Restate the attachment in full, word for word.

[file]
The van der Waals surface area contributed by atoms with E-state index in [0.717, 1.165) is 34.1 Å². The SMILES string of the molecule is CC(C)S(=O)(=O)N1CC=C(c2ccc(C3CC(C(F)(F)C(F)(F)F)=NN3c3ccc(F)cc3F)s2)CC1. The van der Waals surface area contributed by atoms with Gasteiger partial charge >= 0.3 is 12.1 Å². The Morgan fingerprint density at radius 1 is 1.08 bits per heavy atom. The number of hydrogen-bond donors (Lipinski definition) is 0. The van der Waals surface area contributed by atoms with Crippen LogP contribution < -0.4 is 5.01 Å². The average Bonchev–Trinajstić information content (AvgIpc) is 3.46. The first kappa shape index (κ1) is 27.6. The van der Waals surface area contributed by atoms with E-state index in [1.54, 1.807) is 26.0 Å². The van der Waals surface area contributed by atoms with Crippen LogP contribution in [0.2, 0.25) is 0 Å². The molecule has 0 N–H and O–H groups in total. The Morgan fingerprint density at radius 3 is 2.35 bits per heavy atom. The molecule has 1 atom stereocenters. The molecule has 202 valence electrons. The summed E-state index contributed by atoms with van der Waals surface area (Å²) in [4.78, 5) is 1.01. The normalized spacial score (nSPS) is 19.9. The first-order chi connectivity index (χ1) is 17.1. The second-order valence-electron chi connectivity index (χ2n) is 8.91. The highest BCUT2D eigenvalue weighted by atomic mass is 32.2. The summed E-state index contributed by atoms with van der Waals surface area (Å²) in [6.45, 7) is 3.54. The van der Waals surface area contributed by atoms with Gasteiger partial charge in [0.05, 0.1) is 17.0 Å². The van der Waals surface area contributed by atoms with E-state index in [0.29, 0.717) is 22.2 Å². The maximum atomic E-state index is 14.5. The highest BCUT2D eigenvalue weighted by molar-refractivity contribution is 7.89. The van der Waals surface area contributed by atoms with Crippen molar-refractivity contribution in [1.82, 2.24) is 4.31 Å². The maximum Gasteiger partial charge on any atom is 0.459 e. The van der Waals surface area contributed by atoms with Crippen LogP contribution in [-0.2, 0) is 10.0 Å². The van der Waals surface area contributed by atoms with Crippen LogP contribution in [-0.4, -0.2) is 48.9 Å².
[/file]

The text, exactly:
The van der Waals surface area contributed by atoms with E-state index in [0.717, 1.165) is 34.1 Å². The SMILES string of the molecule is CC(C)S(=O)(=O)N1CC=C(c2ccc(C3CC(C(F)(F)C(F)(F)F)=NN3c3ccc(F)cc3F)s2)CC1. The van der Waals surface area contributed by atoms with Gasteiger partial charge >= 0.3 is 12.1 Å². The Morgan fingerprint density at radius 1 is 1.08 bits per heavy atom. The number of hydrogen-bond donors (Lipinski definition) is 0. The van der Waals surface area contributed by atoms with Crippen LogP contribution < -0.4 is 5.01 Å². The average Bonchev–Trinajstić information content (AvgIpc) is 3.46. The first kappa shape index (κ1) is 27.6. The van der Waals surface area contributed by atoms with E-state index in [1.54, 1.807) is 26.0 Å². The van der Waals surface area contributed by atoms with Crippen LogP contribution in [0.2, 0.25) is 0 Å². The molecule has 0 N–H and O–H groups in total. The Morgan fingerprint density at radius 3 is 2.35 bits per heavy atom. The molecule has 1 atom stereocenters. The molecule has 202 valence electrons. The summed E-state index contributed by atoms with van der Waals surface area (Å²) in [4.78, 5) is 1.01. The normalized spacial score (nSPS) is 19.9. The first-order chi connectivity index (χ1) is 17.1. The second-order valence-electron chi connectivity index (χ2n) is 8.91. The highest BCUT2D eigenvalue weighted by atomic mass is 32.2. The summed E-state index contributed by atoms with van der Waals surface area (Å²) in [6.45, 7) is 3.54. The van der Waals surface area contributed by atoms with Gasteiger partial charge in [0.05, 0.1) is 17.0 Å². The van der Waals surface area contributed by atoms with E-state index in [0.29, 0.717) is 22.2 Å². The maximum atomic E-state index is 14.5. The highest BCUT2D eigenvalue weighted by molar-refractivity contribution is 7.89. The van der Waals surface area contributed by atoms with Crippen molar-refractivity contribution in [1.82, 2.24) is 4.31 Å². The maximum Gasteiger partial charge on any atom is 0.459 e. The van der Waals surface area contributed by atoms with Crippen LogP contribution in [-0.2, 0) is 10.0 Å². The van der Waals surface area contributed by atoms with Crippen LogP contribution in [-0.4, -0.2) is 48.9 Å².